• January 10, 2010 – USC head coach Pete Carroll told his players that he will resign his position with the Trojans and become the new head coach of the Seattle Seahawks.[8]
  • January 13, 2010 – Tennessee head coach Lane Kiffin was named the new head coach of the Trojans. He had been an assistant coach at USC from 2001-2006 under Pete Carroll, including a stint as offensive coordinator.
  • January 25, 2010 – California announced a $321 million retrofit of Memorial Stadium to begin in June.
  • February 21, 2010 – At Oregon, LaMichael James was arrested on February 17 and pleaded not guilty to charges of fourth-degree assault, physical harassment and strangulation. Oregon kicker Rob Beard and defensive end Matt Simms were cited for misdemeanor assault investigation. Simms was dismissed from the team and kicker Mike Bowlin left the team. Simms and Beard have pleaded not guilty. Jamere Holland was dismissed from the Oregon football team for his Facebook comments.[11]
  • April 22, 2010 - Cal defensive end Tyson Alualu and running back Jahvid Best were selected as the 10th and 30th overall picks in the 2010 NFL Draft, respectively. They were the only Pac-10 players to be drafted in the first round. This also marked the first time since 2003 that two Cal players had been drafted in the first round of the NFL Draft.[12]
  • April 22-24, 2010 - Twenty eight players were selected in the 2010 NFL draft. USC had the most players selected, with seven. Arizona State had four, California, Oregon, Stanford, and UCLA each had three, Arizona and Washington had two each, and Oregon State had one player selected. No players from Washington State were drafted.

Players-of-the-week[edit]

Cal's Shane Vereen (no. 34) takes the handoff from Kevin Riley (no. 13) at the Cal-UCLA game
Week Offensive Defensive Special teams
Player Team Player Team Player Team
1 – Sep. 5 Kevin Riley, QB CAL Mike Nixon, OLB ASU Chris Owusu, KR STAN
2 – Sep. 12 Joe McKnight, TB USC Reggie Carter, MLB UCLA Kai Forbath, PK UCLA
3 – Sep. 19 Jahvid Best, TB CAL Donald Butler, ILB WASH Erik Folk, PK WASH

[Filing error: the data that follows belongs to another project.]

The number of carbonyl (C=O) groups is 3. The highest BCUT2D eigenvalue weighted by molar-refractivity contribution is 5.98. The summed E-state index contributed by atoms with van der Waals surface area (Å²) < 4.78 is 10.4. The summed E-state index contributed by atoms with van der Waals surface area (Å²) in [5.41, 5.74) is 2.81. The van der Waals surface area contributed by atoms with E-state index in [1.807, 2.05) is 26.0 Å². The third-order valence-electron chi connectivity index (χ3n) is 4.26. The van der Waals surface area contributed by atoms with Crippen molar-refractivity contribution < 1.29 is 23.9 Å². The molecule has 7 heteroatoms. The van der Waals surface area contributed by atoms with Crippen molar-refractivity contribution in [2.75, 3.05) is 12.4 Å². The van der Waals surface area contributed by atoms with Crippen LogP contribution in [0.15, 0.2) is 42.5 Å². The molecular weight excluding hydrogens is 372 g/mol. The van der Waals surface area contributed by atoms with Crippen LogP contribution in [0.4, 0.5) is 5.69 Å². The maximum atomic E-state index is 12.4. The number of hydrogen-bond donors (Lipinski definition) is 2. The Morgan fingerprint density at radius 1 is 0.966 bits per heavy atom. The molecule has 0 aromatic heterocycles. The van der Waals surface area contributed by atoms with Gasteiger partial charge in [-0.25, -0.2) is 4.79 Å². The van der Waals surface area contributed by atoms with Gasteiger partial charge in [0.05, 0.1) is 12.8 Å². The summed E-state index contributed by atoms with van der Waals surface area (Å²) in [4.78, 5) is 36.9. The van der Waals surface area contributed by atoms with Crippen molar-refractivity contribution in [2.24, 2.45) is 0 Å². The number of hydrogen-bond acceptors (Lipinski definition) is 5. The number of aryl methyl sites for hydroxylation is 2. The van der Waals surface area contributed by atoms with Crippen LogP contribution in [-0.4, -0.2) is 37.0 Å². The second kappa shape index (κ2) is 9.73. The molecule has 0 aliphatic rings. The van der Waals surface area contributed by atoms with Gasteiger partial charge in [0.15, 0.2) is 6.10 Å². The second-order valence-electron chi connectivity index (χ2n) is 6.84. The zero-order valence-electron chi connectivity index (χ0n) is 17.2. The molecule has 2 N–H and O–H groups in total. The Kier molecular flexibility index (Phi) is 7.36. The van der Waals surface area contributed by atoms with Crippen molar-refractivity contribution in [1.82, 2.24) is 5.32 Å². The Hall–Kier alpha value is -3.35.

4 – Sep. 26 Ed Dickson, TE ORE Devin Ross, CB ARZ Chris Owusu, KR STAN
5 – Oct. 3 James Rodgers, WR OSU Taylor Mays, FS USC Damian Williams, PR USC
6 – Oct. 10 Jacquizz Rodgers, RB OSU Mason Foster, OLB WASH Kenjon Barner, KR ORE
7 – Oct. 17 Nick Foles, QB ARIZ Jurrell Casey, NT USC Bryan Anger, P CAL
8 – Oct. 24 Allen Bradford, TB USC Cam Nelson, FS ARIZ Damian Williams, PR USC
9 – Oct. 31 LaMichael James, RB ORE Mike Mohamed, ILB CAL Justin Kahut, PK OSU
10 - Nov. 7 Toby Gerhart, RB STAN Will Harris, SS, USC Nate Whitaker, PK STAN
11 - Nov. 14 Toby Gerhart, RB STAN Akeem Ayers, OLB UCLA Giorgio Tavecchio, PK CAL
12 - Nov. 21 Jeremiah Masoli, QB ORE Mike Mohamed, ILB CAL Nate Costa, H ORE
13 - Nov. 28 Toby Gerhart, RB STAN Malcolm Smith, OLB USC Alex Zendejas, K ARIZ
14 – Dec. 7 Jake Locker, QB WASH Earl Mitchell, DT ARIZ Justin Kahut, K OSU

[13]

Pac-10 vs. BCS matchups[edit]

Date Visitor Home Winner Notes
September 5 LSU Washington LSU
September 5 Maryland Cal Cal
September 12 UCLA Tennessee UCLA UCLA's second straight win against Tennessee
September 12 USC Ohio State USC USC won with a late touchdown
September 12 Purdue Oregon Oregon
September 19 Arizona Iowa Iowa
September 19 Cal Minnesota Cal
September 19 Kansas State UCLA UCLA
September 19 Cincinnati Oregon State Cincinnati
September 26 Arizona State Georgia Georgia
October 3 Washington Notre Dame Notre Dame Overtime
October 17 USC Notre Dame USC USC's eighth consecutive win over Notre Dame
October 31 Washington State Notre Dame Notre Dame Played at the Alamo Dome in San Antonio, Texas
November 28 Notre Dame Stanford Stanford Stanford's first win over Notre Dame since 2001

Bowl games[edit]

Bowl Date Winner* Score Loser* Score Location Time+ Network Pac-10's
Record
Notes
Las Vegas Bowl December 22, 2009 BYU 44 Oregon State 20 Las Vegas 5:00 PM ESPN 0–1 BYU's fifth straight appearance in the Las Vegas Bowl; Oregon State lost its first bowl game since 2002